All procurement professionals will have experienced the consequences of not having senior management support at some point in their career. The consequences can wreck promising careers and destroy confidence when things go wrong and you find yourself “on your own”. It is vital therefore buyers have strong organisational awareness and recognise the presence or absence of support for their function and its initiatives. Frustratingly, whenever you read about procurement change programmes, those involved always reflect on the lessons learned and stress the importance of executive support. Problem is, no one really defines what it means.
For a procurement initiative to be successful there needs to be support on three levels from executive management:
1. Support of the procurement executive leading the initiative.
2. Support for the procurement function brought about from belief in the value it can bring.
3. Support for the initiative itself at the business level to avoid support being withdrawn if priorities change.
In many organisations initiatives still proceed where there is support from the procurement group and leader, however support from the CEO and leaders of other functions is weak. In such situations resistance from stakeholders is inevitable. And unless the CEO drives other functions to get on-board, the initiative may stagger or fail. It is essential purchasers understand how to secure support and recognise if it is present and the necessary conditions for success have been created.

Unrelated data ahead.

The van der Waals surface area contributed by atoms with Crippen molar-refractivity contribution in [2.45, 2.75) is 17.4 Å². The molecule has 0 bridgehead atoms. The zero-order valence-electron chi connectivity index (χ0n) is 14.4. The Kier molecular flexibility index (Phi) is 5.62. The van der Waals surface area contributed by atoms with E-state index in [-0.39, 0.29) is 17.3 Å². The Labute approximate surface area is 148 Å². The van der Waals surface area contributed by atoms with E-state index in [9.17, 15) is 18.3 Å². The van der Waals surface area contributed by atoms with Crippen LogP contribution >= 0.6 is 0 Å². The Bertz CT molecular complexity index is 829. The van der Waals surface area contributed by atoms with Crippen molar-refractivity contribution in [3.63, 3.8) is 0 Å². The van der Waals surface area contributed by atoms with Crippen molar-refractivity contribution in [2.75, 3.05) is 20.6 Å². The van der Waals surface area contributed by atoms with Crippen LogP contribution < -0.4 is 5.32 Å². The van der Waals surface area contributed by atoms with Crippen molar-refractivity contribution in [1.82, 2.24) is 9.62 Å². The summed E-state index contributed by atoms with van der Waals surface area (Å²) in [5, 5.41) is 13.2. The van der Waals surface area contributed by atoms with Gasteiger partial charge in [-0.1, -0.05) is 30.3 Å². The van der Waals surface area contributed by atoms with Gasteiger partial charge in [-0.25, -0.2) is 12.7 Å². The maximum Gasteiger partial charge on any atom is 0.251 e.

Creating the conditions for success
When seeking support for an initiative it is useful to ask the following questions:
1. What are the expected business benefits?
2. How much change is required to realise these benefits?
3. How will the benefits be measured and rewarded?
4. Who should sponsor the project?
5. Is the climate right for the initiative to proceed?
Once a project moves forward it is important to recognise the level of support present and how this drives buyer behaviour. Procurement professionals can assess this by looking for evidence of the following actions from senior management:
1. Involvement and participation
4. Monitoring and Support
Evidence of such behaviour usually comes about due to the existence of robust governance frameworks and demonstrates commitment from senior management.
When support is not forthcoming...
The consequences of a lack of support can range from trivial to devastating, including losing your job. Some signals that tell of a lack of support include:
1. The initiative is not properly funded and resourced. If senior management doesn't truly support a particular initiative, they won't provide sufficient resources to do it. This will lessen the chances of a successful initiative or prevent it from going forward altogether.
2. When things go wrong, senior management do not intervene to keep the initiative on track. You find yourself on your own when you meet resistance or are stonewalled by key stakeholders.
The bottom up approach to managing change can be slow, difficult and frustrating for those involved. When forced to adopt this approach, use any success you gain to make a bid to secure executive support. This is a less than ideal way to secure lasting change, and while change programmes started this way may enjoy some success, they are hard to sustain and ultimately wither and die.
The question for procurement professionals caught in such an environment is whether to put a brave face on, or to seek a more receptive environment to practise your skills.